is doing the same, and it is impossible to make the audience love
you, or to make the professor give you an A+. You cannot control
the outcome, but you can control to a high degree YOU as you perform.
4. Monitoring and measuring process goals gives you and your coach
material to work with in designing and adjusting your performance
afterwards. This moves your awareness of your performance away from
the global "I did bad" or "I did good" to detailed, specific, changeable
aspects of your performance that you can control.
5. Even if you lose, you win. Losing the game does not mean you
wasted your time if you learned something, improved, gave a good
effort, or used performance goals to do better next time.
Here are some types of performance goals you can
1. Strive to always have a good time as you perform. If not, why
do you do it?
2. Learn at least one new thing about yourself via this performance.
3. Use the performance as an opportunity to learn how to handle
pressure better and to perform better when the stakes are high.
4. Improve your ability to control your breathing, especially during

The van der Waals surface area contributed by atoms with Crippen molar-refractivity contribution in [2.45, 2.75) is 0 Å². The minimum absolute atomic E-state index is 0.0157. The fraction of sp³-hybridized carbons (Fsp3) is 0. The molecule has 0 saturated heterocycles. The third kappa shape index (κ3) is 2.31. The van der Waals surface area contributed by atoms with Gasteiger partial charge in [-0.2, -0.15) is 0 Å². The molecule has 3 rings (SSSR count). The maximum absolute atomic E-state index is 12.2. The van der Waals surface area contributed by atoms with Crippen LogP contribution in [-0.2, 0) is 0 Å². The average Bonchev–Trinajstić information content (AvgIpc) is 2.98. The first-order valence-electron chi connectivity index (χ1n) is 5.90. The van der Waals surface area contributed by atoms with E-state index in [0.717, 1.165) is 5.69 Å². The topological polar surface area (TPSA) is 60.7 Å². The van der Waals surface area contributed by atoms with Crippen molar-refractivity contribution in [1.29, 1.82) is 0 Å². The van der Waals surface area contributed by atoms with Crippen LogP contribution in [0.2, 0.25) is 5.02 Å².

5. Improve your ability to monitor your rituals and routines, and
to be able to enter the flow state as a result.
6. Reduce the number of mistakes you make. Move your performance
into a higher level.
Monitor these process goals during breaks in the performance and
at its conclusion. Have a coach or friend videotape you or use checklists
to measure the performance goals you set. With practice you can
observe these process goals as you actually perform. To start, though,
just sit down at the end of a performance and review your internal
goals as you reflect on your performance. This can be a chart, simple
notes or the start of a performance journal.
Winners set multiple goals, both internal and external, so they
can win the mental game as well as the external game. Be good to
yourself and set both types of goals. You will perform better, enjoy
yourself more and learn more about the fine art of performance,
about yourself and about others. Isn't that what it's all about?
Copyright © 2011-
Bill Cole, MS, MA. All rights reserved.
Bill Cole, MS, MA, a leading authority
on peak performance, mental toughness and coaching, is founder and
CEO of William B. Cole Consultants, a consulting firm that helps
organizations and professionals achieve more success in business,
life and sports. He is also the Founder and President of the International
Mental Game Coaching Association (www.mentalgamecoaching.com),
an organization dedicated to advancing the research, development,
professionalism and growth of mental game coaching worldwide. He
is a multiple Hall-Of-Fame honoree as an athlete, coach and school
alumnus, an award-winning scholar-athlete, published book author
and articles author, and has coached at the highest levels of major-league
pro sports, big-time college athletics and corporate America. For
a free, extensive article archive, or for questions and comments
visit him at www.MentalGameCoach.com.